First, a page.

By Delia Ward
Peter Byers, M.D., has a message for his fellow physicians: precision medicine is coming. “It’s going to challenge you, it’s going to excite you, it’s going to bring you into a new world of medicine, and it’s going to give you a different understanding of the families that you work with,” he says. Byers, a UW professor in the Department of Pathology and the Division of Medical Genetics, is the director of UW Medicine’s new Center for Precision Diagnostics.
Traditional medical research and care is predicated on testing many people and coming up with a one-size-fits-all treatment. But one size rarely fits all. Precision medicine takes a different tack: the more we know about an individual, and the better we understand how a disease or a condition manifests in that individual, the better we can tailor their medical care.
What makes the coming wave of precision medicine possible? It’s a term used by cancer innovator and UW Medicine faculty Tony Blau: the “omics.” Genomics, proteomics, metabolomics, transcriptomics. All tools that allow researchers to understand how a patient’s body works at a molecular level.
Arguably, genomics is in the vanguard; advances in gene sequencing technology made over the past 10 years make a great deal of precision medicine work possible. But Bob Waterston, M.D., Ph.D., the William H. Gates III Endowed Chair in Biomedical Sciences and one of the founders of The Human Genome Project, notes that genomics will partner closely with the other omics.
“Transcriptomics, proteomics and metabolomics are all measuring, in one way or another, the output of the genome as it reacts to its environment,” says Waterston. “These measures can provide useful readouts of the current status not only of genetic diseases [such as cancer], but other diseases as well, like diabetes, autoimmune diseases and cardiovascular diseases.”
Byers has high hopes for the Center for Precision Diagnostics, created to usher in this new type of care at UW Medicine. In addition to educating faculty, students, trainees and staff about precision medicine — and in addition to using exome technology to examine patients’ tissue samples — he intends the center to serve as a transformative resource for physicians in Seattle and throughout the region.
“With precision medicine, patients and families and doctors will form a cooperative relationship,” Byers says. “The nature of healthcare will change.”
“Back then, cancer seemed like such an incredibly difficult, intractable problem,” says Tony Blau, M.D., Fel. ’94, director of the UW Medicine Center for Cancer Innovation.
Blau knew how tough cancer was to beat, having done an oncology fellowship involving leukemia patients in 1989. “You threw as much radiation and chemotherapy as you could get away with at a cancer patient, gave them as much as they could possibly take, and then rescued them with someone else’s bone marrow,” Blau says. It was the best care available, and it didn’t always work.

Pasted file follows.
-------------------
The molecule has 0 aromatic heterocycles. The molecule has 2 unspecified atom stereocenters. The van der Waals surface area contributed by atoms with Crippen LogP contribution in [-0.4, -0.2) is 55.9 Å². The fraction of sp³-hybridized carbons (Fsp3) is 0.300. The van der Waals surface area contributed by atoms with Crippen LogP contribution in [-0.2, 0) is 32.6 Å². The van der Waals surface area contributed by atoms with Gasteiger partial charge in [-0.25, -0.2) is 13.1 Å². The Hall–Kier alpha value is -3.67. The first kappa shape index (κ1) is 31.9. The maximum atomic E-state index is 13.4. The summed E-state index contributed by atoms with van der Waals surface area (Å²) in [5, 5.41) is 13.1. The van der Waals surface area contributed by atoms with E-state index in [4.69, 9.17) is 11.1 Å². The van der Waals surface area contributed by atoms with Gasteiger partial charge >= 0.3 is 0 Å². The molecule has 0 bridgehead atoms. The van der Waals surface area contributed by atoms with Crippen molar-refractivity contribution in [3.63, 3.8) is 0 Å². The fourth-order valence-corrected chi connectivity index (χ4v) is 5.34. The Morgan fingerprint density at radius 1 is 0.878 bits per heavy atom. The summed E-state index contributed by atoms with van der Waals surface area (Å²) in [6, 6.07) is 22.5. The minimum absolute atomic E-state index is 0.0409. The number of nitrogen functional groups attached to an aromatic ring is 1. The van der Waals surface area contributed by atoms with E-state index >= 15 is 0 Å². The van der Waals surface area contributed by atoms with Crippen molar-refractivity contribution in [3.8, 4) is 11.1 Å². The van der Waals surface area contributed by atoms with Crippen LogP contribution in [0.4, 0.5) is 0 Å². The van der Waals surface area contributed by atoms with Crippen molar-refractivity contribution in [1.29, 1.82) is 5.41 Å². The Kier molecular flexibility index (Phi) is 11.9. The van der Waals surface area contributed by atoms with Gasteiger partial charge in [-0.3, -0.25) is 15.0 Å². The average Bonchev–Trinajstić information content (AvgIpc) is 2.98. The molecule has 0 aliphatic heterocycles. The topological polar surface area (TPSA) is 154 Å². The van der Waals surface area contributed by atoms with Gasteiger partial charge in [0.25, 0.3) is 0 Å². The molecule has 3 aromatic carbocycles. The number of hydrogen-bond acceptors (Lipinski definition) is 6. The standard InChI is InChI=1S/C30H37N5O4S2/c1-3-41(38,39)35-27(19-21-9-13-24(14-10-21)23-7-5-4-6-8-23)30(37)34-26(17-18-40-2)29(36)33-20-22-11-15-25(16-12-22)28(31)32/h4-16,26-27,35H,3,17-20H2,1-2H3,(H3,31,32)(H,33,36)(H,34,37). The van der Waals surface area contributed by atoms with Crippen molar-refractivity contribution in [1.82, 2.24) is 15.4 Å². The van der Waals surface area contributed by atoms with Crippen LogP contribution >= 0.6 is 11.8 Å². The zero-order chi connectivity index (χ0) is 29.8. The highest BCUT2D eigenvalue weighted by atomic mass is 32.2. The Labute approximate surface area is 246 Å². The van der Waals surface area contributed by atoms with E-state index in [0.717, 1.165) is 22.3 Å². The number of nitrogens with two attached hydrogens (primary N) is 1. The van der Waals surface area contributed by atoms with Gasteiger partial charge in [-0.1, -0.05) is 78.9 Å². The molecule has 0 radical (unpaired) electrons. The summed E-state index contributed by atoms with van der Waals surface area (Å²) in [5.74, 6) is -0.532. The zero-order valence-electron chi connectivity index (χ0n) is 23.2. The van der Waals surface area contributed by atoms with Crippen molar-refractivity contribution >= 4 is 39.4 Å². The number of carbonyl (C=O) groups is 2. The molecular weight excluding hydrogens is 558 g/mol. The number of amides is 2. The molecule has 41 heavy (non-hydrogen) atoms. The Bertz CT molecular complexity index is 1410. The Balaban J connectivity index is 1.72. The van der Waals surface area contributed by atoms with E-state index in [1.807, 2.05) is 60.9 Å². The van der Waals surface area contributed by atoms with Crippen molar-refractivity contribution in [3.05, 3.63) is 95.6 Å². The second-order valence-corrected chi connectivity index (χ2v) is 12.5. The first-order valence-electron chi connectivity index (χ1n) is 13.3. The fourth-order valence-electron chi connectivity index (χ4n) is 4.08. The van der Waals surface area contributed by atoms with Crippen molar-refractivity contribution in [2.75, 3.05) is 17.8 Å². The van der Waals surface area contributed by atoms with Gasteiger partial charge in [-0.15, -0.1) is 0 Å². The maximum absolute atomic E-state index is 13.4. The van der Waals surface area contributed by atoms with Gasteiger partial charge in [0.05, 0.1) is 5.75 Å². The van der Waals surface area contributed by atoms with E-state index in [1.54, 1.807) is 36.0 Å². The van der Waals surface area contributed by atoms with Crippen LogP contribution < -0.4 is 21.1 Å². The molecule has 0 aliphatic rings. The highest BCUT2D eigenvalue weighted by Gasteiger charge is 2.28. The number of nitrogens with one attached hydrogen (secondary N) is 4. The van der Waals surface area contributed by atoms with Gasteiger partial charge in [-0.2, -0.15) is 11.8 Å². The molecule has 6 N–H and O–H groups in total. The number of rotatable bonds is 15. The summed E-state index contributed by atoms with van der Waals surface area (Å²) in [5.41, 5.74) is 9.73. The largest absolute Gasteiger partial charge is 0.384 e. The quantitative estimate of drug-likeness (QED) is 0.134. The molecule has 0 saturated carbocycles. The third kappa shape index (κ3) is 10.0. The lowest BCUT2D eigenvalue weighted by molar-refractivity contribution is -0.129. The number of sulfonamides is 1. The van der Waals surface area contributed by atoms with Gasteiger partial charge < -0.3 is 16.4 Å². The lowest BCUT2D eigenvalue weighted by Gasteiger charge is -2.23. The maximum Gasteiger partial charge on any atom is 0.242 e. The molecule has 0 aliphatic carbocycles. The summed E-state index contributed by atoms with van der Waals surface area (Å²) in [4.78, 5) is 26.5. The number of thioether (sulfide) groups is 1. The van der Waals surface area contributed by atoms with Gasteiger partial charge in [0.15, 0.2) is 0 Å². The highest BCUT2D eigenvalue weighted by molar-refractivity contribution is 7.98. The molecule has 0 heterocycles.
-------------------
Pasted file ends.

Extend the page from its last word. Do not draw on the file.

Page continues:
Although Blau did not pursue cancer research immediately after his training, he grew interested in the topic again about five years ago, when gene-related medical technologies started to improve exponentially. At the same time, he started to attend conferences with his wife, oncologist Sibel Blau, M.D. The huge distance between the technologies available to researchers and the tools available to oncologists left a strong impression on him.
“It struck me that the approach we’re taking to cancer needed to be fundamentally restructured,” says Blau.
Blau’s plan can be seen at work in the Center for Cancer Innovation’s triple-negative breast cancer trial. It sounds simple enough: putting the patient at the core of the experiment. “The idea is to leave no gap between what a research lab can offer and what’s made available to our patients,” says Blau. The other primary idea: to work with just a few patients — at least at first — to gain as much data as possible about the evolution of their tumors.
“The approach we’re taking to cancer needed to be fundamentally restructured.”
— Tony Blau, M.D., Fel. ’94
Helping Blau in this initial trial is a group of women with metastatic triple-negative breast cancer, including Cathleen Olivas, a 57-year-old woman from Auburn, Wash. First diagnosed with breast cancer in 2007, Olivas had one breast removed, then the other. Then the cancer came back in March 2013.
When Sibel Blau asked Olivas to participate in the trial, her response was immediate, unwavering and positive. “I didn’t even have to think about it,” says Olivas. After Olivas and other patients have their tumors biopsied, the tissue is turned over to UW Medicine faculty for whole-exome sequencing, RNA sequencing and the UW-OncoPlex™ panel, among other tests. Then, when possible, tumor cells are sent to the Quellos High-throughput Screening Core, where Tim Martins, Ph.D. investigates how the patient’s tumor responds to roughly 180 compounds. If there’s a “hit” — if a compound damages the tumor — Blau will try to incorporate the compound in the patient’s treatment, a process that, for investigational drugs, may involve the FDA and the drug company that produced the substance.